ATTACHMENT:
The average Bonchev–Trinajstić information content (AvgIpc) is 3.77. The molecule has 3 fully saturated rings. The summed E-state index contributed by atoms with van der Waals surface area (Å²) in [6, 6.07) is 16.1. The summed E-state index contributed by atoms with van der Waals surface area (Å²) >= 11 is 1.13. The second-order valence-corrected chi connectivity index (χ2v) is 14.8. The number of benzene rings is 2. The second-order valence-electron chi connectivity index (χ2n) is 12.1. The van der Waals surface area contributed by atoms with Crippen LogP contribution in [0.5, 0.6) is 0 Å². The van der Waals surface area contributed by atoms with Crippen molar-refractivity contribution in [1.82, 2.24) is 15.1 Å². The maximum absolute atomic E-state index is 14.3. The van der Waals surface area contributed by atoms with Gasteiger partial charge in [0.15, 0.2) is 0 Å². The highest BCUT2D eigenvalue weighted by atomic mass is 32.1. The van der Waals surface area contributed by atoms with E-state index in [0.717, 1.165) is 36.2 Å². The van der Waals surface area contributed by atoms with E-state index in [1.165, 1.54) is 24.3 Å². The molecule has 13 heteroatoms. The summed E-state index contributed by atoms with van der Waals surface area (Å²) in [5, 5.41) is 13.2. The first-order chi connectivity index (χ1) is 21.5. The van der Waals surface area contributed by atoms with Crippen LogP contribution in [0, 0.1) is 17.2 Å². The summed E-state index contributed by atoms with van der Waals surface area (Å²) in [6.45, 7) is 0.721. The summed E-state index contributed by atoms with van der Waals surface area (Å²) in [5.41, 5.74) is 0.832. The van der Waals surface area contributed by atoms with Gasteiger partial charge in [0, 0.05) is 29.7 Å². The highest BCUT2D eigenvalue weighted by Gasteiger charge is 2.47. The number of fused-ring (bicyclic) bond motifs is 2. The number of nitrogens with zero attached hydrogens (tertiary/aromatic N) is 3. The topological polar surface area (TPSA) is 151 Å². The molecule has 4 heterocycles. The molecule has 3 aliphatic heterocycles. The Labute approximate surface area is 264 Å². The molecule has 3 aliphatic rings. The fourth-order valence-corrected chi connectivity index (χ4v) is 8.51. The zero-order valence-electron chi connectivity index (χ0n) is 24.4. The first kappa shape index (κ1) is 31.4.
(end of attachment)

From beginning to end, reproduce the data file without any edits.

The average Bonchev–Trinajstić information content (AvgIpc) is 3.77. The molecule has 3 fully saturated rings. The summed E-state index contributed by atoms with van der Waals surface area (Å²) in [6, 6.07) is 16.1. The summed E-state index contributed by atoms with van der Waals surface area (Å²) >= 11 is 1.13. The second-order valence-corrected chi connectivity index (χ2v) is 14.8. The number of benzene rings is 2. The second-order valence-electron chi connectivity index (χ2n) is 12.1. The van der Waals surface area contributed by atoms with Crippen LogP contribution in [0.5, 0.6) is 0 Å². The van der Waals surface area contributed by atoms with Crippen molar-refractivity contribution in [1.82, 2.24) is 15.1 Å². The maximum absolute atomic E-state index is 14.3. The van der Waals surface area contributed by atoms with Gasteiger partial charge in [0.15, 0.2) is 0 Å². The highest BCUT2D eigenvalue weighted by atomic mass is 32.1. The van der Waals surface area contributed by atoms with E-state index in [0.717, 1.165) is 36.2 Å². The van der Waals surface area contributed by atoms with E-state index in [1.165, 1.54) is 24.3 Å². The molecule has 13 heteroatoms. The summed E-state index contributed by atoms with van der Waals surface area (Å²) in [5, 5.41) is 13.2. The first-order chi connectivity index (χ1) is 21.5. The van der Waals surface area contributed by atoms with Crippen LogP contribution in [0, 0.1) is 17.2 Å². The summed E-state index contributed by atoms with van der Waals surface area (Å²) in [6.45, 7) is 0.721. The summed E-state index contributed by atoms with van der Waals surface area (Å²) in [5.41, 5.74) is 0.832. The van der Waals surface area contributed by atoms with Gasteiger partial charge in [0, 0.05) is 29.7 Å². The highest BCUT2D eigenvalue weighted by Gasteiger charge is 2.47. The number of fused-ring (bicyclic) bond motifs is 2. The number of nitrogens with zero attached hydrogens (tertiary/aromatic N) is 3. The topological polar surface area (TPSA) is 151 Å². The molecule has 4 heterocycles. The molecule has 3 aliphatic heterocycles. The Labute approximate surface area is 264 Å². The molecule has 3 aliphatic rings. The fourth-order valence-corrected chi connectivity index (χ4v) is 8.51. The zero-order valence-electron chi connectivity index (χ0n) is 24.4. The first kappa shape index (κ1) is 31.4.